Tuesday, 23 September 2008

Who's the noob?

One of my frustrations as a hunter is that we are always assumed to be dumb and stupid even when they don't think we're dumb and stupid. Let me say that again, they think we are dumb and stupid even when they say they think we aren't dumb and stupid. How do they do that?

By ignoring the fact that our traps can do lots of lovely, useful things.

A paladin tank that Sküld and I once regularly quested with, for instance, does not respect hunter trapping at all as a means of crowd control until we basically forced him not to ignore it. He would pull 4 or 5 mobs onto himself and severly tax Sküld's healing prowess instead of at least trapping one. Between an experienced trapper and a newly dinged level 70 mage, for instance, he will insist that the only crowd control allowable is the polymorph.

Sometimes, I'd purposely multi-shot, pulling the mobs toward me and one on to a trap, swoon, and let the others go back to the tank... and try to chain trap that mob away from the little dwarf who does all in his power to break it. He says that CC means Constant Consecration and that's it. Sküld eventually learned to despise him when he became a follower of Leeroy Jenkins.

But what took the cake for me was an ignorant elemental shaman we used to regularly quest with also. We once found ourselves deep in the bowels of the Steamvault of Coilfang Reservoir. My younger druid sister Dwarrowdelf was the healer, one paladin of the protection order, and then the shaman, another hunter and I as the main damage dealers. This group was already composed of veterans, and our armor and weapons were those won from the more dangerous places in Outland or bestowed by G'eras the Naaru, and we assumed that this little quest for Zhareem will be a case of getting in, doing our jobs, and getting out.

Except that the shaman was, on principle, opposed to us using any traps whatsoever. "Trapping are for the undergeared," he quipped. We had two hunters who can trap and a druid with the power to envelop antagonists in a whildwind—we need not have feared wandering squads of 5 mobs. The hunters that we had, furthermore, was a marksman and the other talented in survival. Therefore we collectively had better traps that lasted longer, and a way to pull spellcasters onto these traps.

Instead, he insisted that the best way to do this is for him to "tank" the spellcasters from afar while we just concentrated on killing the ones we've marked. Lucky for us that Alliance had captured the Twin Spire Ruins that day, because "caster tanking" was not working—he would fall too quickly, leaving the spellcaster free to snipe at Dwarrow. Grudgingly, he allowed us to trap, implying that if we are so unskilled as to need traps, he's just going to let us do it.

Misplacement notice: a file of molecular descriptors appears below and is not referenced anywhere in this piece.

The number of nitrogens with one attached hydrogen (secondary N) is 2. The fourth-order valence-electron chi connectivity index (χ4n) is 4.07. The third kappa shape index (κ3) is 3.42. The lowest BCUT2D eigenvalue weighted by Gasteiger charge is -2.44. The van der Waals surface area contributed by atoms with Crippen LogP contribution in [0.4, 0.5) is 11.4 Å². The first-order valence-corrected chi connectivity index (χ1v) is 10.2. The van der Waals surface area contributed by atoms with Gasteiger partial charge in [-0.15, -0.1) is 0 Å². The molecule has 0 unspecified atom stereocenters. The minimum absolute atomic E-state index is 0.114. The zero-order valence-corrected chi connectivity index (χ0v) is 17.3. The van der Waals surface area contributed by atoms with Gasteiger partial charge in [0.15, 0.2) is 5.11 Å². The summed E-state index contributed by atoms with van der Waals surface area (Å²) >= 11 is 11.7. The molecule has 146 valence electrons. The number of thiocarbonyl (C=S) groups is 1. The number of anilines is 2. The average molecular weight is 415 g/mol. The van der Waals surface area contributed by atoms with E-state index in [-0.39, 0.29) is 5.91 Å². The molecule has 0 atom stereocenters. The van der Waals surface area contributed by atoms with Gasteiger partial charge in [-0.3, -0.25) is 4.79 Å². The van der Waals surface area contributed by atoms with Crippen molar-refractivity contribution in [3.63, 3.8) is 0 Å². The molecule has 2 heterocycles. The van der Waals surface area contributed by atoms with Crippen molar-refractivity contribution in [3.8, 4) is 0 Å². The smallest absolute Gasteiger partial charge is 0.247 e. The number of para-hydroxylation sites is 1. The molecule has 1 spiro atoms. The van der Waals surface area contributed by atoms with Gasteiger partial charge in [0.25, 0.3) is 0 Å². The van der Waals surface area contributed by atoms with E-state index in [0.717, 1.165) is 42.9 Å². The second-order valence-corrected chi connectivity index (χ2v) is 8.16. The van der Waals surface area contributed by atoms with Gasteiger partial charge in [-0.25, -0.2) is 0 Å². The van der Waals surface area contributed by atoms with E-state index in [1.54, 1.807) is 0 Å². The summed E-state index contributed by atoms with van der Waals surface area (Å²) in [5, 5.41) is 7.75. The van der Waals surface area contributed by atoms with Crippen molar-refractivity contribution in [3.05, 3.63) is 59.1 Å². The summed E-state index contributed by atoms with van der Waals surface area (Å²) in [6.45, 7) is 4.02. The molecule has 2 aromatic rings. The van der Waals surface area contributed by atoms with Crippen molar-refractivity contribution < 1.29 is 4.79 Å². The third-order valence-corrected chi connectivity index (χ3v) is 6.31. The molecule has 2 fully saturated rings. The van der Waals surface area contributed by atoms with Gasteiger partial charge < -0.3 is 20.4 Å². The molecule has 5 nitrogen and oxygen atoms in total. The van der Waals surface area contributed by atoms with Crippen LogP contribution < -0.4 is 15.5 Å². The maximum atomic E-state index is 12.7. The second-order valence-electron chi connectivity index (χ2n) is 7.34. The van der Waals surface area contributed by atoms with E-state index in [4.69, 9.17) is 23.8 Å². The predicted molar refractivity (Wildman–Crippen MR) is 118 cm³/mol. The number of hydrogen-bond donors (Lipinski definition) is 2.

Unfortunately, he was one of those temperamental people who makes sure that, if his plan didn't work, he'd make sure our "plan" didn't succeed either. I saw him purposely break the frozen spellcasters out of their traps several times, leaving even more loose with our traps still not properly cooled down to be laid a consecutive time. Purposely, I maintain, because (as any hunter worth her salt knows) we were pulling away from where the main action was happening and they were still getting hit. He would then go on to say "See, we're worse off. Let's just do it my way now. I'm doing more damage than any of you..." (true) "... and yet you don't trust me!"

We eventually went back to his way, but still laying our traps around for just in case we "accidentally" become too threatening, and make sure we chain-trap the melee fighters behind his back while he was engaging in a spellcaster duel (his vaunted "caster tanking"). As soon as we killed the Warlord, he immediately left our fellowship and triggered his hearthstone. I have not seen him since. To this day, I think, he believes that if we weren't stubborn and eschewed trapping altogether, then we wouldn't have been haunted by the Spirit Healer so much.

I can't blame them, really. That is, I can't blame them all the time. Because even if we can do lots of useful things with our traps (not just crowd-control) since we are not called to use it often when we party up to tackle a dungeon we have no practice. When I was levelling up in my late 30's, I watched a vision of a hunter kiting one mob from a group of 3 by using the mechanics of a freezing trap. That day I learned that traps were not mere gimmicks but important tools, and I quested all the way to the 58th level with that skill, mostly when I was questing solo.

But without much practice after that, or not much practice in group situations, the one or two times we are asked to trap (usually to freeze a mob) it doesn't go as smoothly as a mage who already has their polymorphing technique already rehearsed to boredom. But, really, when some people are more than happy to see a hunter fail, and actively try to make them fail, how can one fight that? And just to maintain the huntard stereotype they cherish in their heads, too?

Because of that, I made it a point to practice chain-trapping and theorycrafting the various situations when my other traps are useful. I don't want to give them the satisfaction of saying "See, hunter traps are for noobs."